Fauré went on to become teacher of composition, and later head of the Paris Conservatoire, where he positively influenced the careers of a number of important composers, including Maurice Ravel. During the 1890s, Fauré’s music started to become known and he won the support of important private patrons, including Baron Pierre de Coubertin, founder of the international Olympic movement. In 1896, he became chief organist at the Madeleine Church, following in Saint-Saëns’s footsteps (Olivier Messiaen was a subsequent holder of this post, as was Naji Hakim, teacher of the Sydney University organist, Amy Johansen). Later the same year, Fauré succeeded Massenet as the composition teacher at the Paris Conservatoire, where his pupils included Nadia Boulanger, Georges Enescu and Ravel. In 1905, he became the Conservatoire’s Director, where he made important reforms and opened the institution to new ideas and new music. In the 1890s, he continued to revise his most famous work, the superb Requiem Op. 48, originally composed in 1887.
Fauré retired from the Conservatoire in 1920, a revered figure but with a cloud of impending deafness and declining health. To the end Fauré, who was born when Chopin and Mendelssohn were alive, continued to encourage younger musicians such as Arthur Honegger and other leading figures of French twentieth century music.
Fauré’s music is marked by melodic and harmonic originality, tempered by restraint and exquisite sensibility. There is a recognisable Fauréan musical language, subtle, refined and distinct. One of his particular gifts is a mastery of the art of unfolding long melodies, which retain a sense of organic logic and naturalness, despite taking unexpected turns.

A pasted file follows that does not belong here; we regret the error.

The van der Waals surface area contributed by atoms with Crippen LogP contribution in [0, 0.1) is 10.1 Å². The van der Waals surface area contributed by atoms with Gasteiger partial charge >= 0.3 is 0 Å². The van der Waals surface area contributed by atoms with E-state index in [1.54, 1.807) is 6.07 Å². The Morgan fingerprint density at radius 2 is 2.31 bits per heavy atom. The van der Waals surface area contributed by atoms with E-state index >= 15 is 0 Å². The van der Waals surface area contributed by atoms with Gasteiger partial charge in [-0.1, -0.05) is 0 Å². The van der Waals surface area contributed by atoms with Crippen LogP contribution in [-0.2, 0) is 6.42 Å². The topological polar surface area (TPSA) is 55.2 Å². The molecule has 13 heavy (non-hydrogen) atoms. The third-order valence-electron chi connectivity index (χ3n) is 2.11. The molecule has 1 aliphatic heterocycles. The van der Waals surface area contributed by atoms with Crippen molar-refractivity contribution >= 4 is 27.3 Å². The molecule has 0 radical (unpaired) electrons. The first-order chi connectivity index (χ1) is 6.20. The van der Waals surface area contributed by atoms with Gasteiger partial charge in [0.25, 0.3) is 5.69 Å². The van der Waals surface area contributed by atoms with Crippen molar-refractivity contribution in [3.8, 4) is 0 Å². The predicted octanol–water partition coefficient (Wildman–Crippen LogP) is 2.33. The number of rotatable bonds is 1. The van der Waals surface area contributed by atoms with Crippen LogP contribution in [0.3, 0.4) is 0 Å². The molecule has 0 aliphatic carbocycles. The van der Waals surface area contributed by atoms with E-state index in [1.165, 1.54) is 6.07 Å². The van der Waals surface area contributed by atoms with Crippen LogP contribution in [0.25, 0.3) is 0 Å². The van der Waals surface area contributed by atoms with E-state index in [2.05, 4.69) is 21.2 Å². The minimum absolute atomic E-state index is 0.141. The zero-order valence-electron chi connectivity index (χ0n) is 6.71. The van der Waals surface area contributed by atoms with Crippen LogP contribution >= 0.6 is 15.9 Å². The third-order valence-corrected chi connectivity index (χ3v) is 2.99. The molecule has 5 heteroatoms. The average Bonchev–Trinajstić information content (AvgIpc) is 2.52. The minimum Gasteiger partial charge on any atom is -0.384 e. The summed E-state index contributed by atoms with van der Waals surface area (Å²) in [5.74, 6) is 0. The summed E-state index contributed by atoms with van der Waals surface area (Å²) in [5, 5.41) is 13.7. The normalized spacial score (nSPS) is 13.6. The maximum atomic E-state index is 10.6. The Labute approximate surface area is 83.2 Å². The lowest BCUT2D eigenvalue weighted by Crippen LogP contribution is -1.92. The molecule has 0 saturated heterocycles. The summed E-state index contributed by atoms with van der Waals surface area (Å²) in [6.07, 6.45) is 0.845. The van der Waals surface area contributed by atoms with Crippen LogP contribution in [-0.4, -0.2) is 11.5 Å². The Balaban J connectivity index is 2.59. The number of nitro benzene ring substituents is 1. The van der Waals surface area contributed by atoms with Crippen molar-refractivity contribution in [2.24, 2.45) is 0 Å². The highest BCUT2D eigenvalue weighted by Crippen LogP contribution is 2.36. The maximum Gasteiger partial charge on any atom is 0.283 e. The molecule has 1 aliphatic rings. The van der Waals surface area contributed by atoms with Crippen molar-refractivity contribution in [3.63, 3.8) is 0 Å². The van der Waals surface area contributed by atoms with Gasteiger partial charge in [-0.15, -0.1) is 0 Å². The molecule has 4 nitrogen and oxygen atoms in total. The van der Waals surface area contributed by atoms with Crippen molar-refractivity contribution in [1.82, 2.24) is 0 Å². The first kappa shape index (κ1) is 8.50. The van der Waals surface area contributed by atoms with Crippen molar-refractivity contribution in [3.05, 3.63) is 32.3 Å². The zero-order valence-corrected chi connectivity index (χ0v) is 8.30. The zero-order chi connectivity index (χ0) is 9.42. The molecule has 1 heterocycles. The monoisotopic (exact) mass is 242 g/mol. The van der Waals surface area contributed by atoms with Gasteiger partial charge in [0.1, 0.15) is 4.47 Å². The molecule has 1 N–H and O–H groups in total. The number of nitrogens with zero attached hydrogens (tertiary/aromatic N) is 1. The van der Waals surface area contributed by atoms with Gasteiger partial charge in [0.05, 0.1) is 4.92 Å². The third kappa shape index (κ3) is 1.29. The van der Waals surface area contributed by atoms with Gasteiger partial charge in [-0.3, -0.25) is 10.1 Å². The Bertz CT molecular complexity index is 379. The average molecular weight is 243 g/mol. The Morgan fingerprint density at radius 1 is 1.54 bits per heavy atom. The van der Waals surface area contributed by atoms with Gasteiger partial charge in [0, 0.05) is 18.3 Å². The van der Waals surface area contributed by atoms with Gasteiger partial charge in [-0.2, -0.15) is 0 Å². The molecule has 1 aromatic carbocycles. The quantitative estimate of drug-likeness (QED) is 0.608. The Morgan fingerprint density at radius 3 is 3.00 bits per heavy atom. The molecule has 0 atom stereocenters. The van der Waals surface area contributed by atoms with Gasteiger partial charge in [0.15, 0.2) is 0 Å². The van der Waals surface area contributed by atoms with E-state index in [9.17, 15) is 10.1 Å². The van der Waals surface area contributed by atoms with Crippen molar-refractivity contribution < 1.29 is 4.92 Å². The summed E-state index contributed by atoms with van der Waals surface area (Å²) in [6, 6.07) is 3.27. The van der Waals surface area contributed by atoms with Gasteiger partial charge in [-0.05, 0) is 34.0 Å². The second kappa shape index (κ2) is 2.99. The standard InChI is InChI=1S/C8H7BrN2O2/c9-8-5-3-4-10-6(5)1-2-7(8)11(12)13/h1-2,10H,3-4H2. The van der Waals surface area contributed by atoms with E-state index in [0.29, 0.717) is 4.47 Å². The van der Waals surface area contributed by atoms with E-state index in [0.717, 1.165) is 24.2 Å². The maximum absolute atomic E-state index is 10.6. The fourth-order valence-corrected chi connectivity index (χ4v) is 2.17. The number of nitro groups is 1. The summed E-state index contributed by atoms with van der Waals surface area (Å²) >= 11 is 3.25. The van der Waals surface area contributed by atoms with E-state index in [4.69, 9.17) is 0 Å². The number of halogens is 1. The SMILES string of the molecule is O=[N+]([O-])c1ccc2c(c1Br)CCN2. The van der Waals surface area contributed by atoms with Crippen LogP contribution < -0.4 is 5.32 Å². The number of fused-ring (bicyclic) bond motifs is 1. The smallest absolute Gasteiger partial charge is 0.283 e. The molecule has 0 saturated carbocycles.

These qualities are present in the Pavane, which, like the Requiem, also dates from 1887. Fauré originally composed it as a purely orchestral work, in which guise it remains quite famous. He subsequently dedicated it to a noble patron, Elizabeth, comtesse Greffulhe, and to set it to the words of her cousin, Robert, comte de Montesquiou (model for the decadent des Esseintes in J-K. Huysmans’s novel, A Rebours, and for the sinister Baron de Charlus in Proust’s A la Recherche du Temps Perdu).
Faurés Racine Canticle was dedicated to another composer on our program, César Franck. In the next post we’ll meet Franck, and explore the most controversial piece of the concert programme, a modern setting of the hair-raising prose poem written in the 19th century, Démocratie, one of the constituent parts of Les Illuminations, the major work of the teenage evil genius, Arthur Rimbaud. Composed by the Choir’s Music Director, Christopher Bowen, and premiered by the Choir in 2002, this exciting composition is sure to pique interest, given its uncanny reflections of the tensions and drama of our current world politics.
Enjoy La Belle Époque with the Sydney University Graduate Choir!
WHEN: 3:00pm, Sunday, 21 May 2017
WHERE: The Great Hall, Sydney University
Christopher Bowen OAM
Elke Hook (Soprano)
Barbara Jin (Alto)
Andrew Goodwin (Tenor)
Simon Lobelson (Bass)
Démocratie – Christopher Bowen
Requiem – Camille Saint-Saëns
Psalm 150 – César Franck
Pavane – Gabriel Fauré
$45 Full Pensioners (Not seniors cards)
$25 Full time students and children under 16 years.
TICKETS: Seymour Centre Box Office – ph 02 9351 7950 or online